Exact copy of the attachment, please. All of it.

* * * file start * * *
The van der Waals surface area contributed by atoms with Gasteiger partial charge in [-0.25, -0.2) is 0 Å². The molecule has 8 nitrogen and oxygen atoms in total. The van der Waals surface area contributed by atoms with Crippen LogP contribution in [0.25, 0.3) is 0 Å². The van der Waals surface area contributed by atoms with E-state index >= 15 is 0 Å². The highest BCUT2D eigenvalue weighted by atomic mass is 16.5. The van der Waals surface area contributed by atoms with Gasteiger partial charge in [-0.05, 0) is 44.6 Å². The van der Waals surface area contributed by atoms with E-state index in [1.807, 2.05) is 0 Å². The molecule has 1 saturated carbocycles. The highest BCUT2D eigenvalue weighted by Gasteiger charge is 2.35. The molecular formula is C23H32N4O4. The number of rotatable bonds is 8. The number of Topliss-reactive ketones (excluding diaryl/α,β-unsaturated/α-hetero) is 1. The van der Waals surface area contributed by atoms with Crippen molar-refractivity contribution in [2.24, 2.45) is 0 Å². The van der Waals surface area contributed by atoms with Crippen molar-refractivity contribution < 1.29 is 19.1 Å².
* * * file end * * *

The van der Waals surface area contributed by atoms with Gasteiger partial charge in [-0.25, -0.2) is 0 Å². The molecule has 8 nitrogen and oxygen atoms in total. The van der Waals surface area contributed by atoms with Crippen LogP contribution in [0.25, 0.3) is 0 Å². The van der Waals surface area contributed by atoms with E-state index >= 15 is 0 Å². The highest BCUT2D eigenvalue weighted by atomic mass is 16.5. The van der Waals surface area contributed by atoms with Gasteiger partial charge in [-0.05, 0) is 44.6 Å². The van der Waals surface area contributed by atoms with E-state index in [1.807, 2.05) is 0 Å². The molecule has 1 saturated carbocycles. The highest BCUT2D eigenvalue weighted by Gasteiger charge is 2.35. The molecular formula is C23H32N4O4. The number of rotatable bonds is 8. The number of Topliss-reactive ketones (excluding diaryl/α,β-unsaturated/α-hetero) is 1. The van der Waals surface area contributed by atoms with Crippen molar-refractivity contribution in [2.24, 2.45) is 0 Å². The van der Waals surface area contributed by atoms with Crippen molar-refractivity contribution < 1.29 is 19.1 Å².